It Looks Like Television Is Safe—For Now

Image via AP.
Image via AP.

An ongoing negotiation between the Writers’ Guild of America and the Alliance of Motion Picture and Television Producers has been building for months, threatening all of us with reruns and shoe string late night TV productions. It looks like things may have been resolved, to the benefit of the viewing public.


There had been anticipation of a strike to begin in May, but The Washington Post reports that it was narrowly averted by a last minute deal on Tuesday. The previous contract between the WGA and AMPTP was to expire at midnight PT. But the a new contract isn’t exactly set in stone, per a statement released by the WGA:

The Writers Guilds of America, West and East and the Alliance of Motion Picture and Television Producers have concluded negotiations and have reached a tentative agreement on terms for a new three-year collective bargaining agreement.

Both organizations held a media blackout during negotiations, so details are minimal, but talks have largely been around compensation and healthcare. Compensation is a particular hot button topic, as the increase in prestige shows has resulted in shows with shorter runs but without commensurately increased compensation.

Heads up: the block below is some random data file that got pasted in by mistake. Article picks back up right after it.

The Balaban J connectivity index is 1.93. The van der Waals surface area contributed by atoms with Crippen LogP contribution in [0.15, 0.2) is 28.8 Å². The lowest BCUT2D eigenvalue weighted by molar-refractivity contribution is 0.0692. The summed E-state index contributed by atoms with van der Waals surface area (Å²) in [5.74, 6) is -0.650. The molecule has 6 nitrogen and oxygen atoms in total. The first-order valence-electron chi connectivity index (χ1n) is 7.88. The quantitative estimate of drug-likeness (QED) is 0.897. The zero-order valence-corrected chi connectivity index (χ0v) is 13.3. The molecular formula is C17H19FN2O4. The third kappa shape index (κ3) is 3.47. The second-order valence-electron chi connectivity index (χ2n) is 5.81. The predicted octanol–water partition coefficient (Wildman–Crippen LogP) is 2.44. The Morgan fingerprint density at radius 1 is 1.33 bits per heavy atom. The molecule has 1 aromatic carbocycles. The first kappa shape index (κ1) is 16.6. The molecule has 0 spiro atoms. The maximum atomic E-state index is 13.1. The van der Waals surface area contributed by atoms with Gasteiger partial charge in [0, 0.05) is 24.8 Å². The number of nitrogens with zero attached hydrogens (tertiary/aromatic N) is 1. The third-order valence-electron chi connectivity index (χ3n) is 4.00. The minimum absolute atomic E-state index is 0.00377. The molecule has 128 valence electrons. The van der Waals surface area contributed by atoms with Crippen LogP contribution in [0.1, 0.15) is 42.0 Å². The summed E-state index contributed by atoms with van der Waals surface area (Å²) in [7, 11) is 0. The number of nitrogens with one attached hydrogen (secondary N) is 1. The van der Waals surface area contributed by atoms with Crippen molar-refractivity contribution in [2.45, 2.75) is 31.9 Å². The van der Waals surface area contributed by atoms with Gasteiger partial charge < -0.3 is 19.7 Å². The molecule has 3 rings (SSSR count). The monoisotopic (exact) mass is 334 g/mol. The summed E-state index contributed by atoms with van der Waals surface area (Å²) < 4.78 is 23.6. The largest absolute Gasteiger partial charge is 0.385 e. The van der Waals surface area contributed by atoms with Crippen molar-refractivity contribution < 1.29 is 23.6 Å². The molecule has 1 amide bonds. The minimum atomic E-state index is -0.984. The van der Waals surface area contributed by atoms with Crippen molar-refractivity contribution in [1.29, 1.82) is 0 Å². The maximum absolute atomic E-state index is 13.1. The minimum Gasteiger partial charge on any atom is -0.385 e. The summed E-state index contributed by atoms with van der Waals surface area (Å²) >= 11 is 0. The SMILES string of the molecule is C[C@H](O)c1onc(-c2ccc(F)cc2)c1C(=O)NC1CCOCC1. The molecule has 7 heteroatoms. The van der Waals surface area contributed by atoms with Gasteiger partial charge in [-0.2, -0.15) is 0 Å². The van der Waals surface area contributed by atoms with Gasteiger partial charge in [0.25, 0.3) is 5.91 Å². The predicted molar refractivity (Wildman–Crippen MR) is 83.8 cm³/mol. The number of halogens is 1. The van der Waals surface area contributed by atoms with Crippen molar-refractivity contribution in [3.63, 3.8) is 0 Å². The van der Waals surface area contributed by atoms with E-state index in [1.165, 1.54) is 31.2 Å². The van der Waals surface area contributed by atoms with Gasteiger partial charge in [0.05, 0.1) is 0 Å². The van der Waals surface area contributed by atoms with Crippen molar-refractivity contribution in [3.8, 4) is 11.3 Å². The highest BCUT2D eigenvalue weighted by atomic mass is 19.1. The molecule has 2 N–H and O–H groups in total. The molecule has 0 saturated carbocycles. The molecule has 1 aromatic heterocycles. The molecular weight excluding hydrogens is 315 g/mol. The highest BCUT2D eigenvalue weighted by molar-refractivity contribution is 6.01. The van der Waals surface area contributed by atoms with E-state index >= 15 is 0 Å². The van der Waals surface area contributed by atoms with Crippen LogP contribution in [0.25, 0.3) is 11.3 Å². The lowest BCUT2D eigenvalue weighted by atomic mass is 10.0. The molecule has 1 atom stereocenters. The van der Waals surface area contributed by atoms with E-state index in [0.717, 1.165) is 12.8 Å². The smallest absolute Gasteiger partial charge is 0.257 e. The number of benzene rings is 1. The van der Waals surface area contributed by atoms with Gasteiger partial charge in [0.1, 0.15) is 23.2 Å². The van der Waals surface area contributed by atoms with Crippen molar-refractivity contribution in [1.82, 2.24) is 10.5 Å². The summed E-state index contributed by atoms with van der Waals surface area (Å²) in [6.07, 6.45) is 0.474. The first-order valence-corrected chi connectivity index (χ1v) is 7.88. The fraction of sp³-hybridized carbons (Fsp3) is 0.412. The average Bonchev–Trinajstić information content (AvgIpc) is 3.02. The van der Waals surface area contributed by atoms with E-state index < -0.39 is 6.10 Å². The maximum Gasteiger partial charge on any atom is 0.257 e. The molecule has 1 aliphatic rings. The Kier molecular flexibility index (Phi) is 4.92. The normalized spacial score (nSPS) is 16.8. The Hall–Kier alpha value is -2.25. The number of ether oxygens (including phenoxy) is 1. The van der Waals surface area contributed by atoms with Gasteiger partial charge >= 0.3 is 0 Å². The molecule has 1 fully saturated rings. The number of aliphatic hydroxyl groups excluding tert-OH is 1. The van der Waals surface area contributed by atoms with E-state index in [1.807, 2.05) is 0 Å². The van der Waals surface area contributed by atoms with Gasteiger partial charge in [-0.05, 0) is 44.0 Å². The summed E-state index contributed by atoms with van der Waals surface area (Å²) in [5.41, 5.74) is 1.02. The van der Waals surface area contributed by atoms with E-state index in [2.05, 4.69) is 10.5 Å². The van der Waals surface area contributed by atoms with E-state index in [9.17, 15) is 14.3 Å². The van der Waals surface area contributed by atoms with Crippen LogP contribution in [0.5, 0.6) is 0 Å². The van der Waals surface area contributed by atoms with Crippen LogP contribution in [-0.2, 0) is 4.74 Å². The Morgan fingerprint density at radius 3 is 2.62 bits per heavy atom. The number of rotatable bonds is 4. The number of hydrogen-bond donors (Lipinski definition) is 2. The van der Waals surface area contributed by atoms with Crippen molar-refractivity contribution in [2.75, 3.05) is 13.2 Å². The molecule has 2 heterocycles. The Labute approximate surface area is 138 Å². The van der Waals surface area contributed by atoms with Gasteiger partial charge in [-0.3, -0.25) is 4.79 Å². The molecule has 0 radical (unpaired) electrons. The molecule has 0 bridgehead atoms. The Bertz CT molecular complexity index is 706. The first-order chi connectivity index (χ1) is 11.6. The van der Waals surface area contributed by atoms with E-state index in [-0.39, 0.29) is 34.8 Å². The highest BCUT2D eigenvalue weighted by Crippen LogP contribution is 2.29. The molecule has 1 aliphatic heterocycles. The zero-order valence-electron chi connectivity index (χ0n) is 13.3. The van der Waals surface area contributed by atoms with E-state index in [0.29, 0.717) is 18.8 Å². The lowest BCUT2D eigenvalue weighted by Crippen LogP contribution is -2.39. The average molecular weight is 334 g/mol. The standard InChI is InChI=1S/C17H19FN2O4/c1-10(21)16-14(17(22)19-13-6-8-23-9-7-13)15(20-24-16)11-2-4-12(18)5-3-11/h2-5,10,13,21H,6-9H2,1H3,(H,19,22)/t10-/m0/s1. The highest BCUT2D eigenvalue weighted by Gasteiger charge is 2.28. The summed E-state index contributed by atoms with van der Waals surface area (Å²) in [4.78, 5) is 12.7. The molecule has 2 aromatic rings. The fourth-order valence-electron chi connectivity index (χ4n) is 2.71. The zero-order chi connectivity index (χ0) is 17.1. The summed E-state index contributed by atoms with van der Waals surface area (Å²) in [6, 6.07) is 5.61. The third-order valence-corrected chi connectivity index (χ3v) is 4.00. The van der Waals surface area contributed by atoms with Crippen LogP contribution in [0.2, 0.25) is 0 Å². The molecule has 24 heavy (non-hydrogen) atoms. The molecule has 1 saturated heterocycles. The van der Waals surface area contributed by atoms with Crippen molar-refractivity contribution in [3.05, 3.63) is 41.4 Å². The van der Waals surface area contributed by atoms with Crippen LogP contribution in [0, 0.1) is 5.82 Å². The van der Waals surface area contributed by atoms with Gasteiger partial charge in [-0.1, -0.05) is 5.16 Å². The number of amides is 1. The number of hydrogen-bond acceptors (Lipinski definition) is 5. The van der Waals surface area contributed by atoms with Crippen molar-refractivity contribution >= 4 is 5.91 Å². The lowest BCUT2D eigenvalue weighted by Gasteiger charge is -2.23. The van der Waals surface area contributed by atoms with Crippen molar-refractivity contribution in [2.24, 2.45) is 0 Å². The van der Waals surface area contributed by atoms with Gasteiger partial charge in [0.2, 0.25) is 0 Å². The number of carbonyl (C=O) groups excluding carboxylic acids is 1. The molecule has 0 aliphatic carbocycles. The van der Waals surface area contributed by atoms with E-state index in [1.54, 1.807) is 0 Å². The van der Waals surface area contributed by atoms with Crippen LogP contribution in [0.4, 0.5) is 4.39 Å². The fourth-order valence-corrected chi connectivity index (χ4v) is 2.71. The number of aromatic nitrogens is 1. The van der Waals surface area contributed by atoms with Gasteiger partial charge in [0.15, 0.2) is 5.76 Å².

In it, we made gains in minimums across the board – as well as contribution increases to our Health Plan that should ensure its solvency for years to come. And we further expanded our protections in Options and Exclusivity.

We also made unprecedented gains on the issue of short seasons in television, winning a definition (which has never before existed in our MBA) of 2.4 weeks of work for each episodic fee. Any work beyond that span will now require additional payment for hundreds of writer-producers.

We won a 15% increase in Pay TV residuals, roughly $15 million in increases in High-Budget SVOD residuals, and, for the first time ever, residuals for comedy-variety writers in Pay TV.

And, also for the first time ever, job protection on Parental Leave.

While extreme, a strike is an extremely effective way for union writers to negotiate for new terms. The Associated Press reports that the strike in 2007-2008 cost Los Angeles county $2.5 billion. It also significantly shortened Season 3 of Supernatural, and the show has been all angels and demons ever since. Thank goodness another such crisis has been averted.

Contributing Writer, writing my first book for the Dial Press called The Lonely Hunter, follow me on Twitter @alutkin


JujyMonkey: unstable genius

I, for one, am really glad that this writers strike was averted for the express purpose that all the late-night shows would be the first to go dark. Without them, we wouldn’t have nearly a loud pulpit to continue relentlessly hammering at Trump and his shitty administration. It seems that the press is mostly too craven to ask him as much as a follow-up question, we need Colbert, Oliver, Meyers, Bee, et al to keep hammering away at Trump’s fragile ego.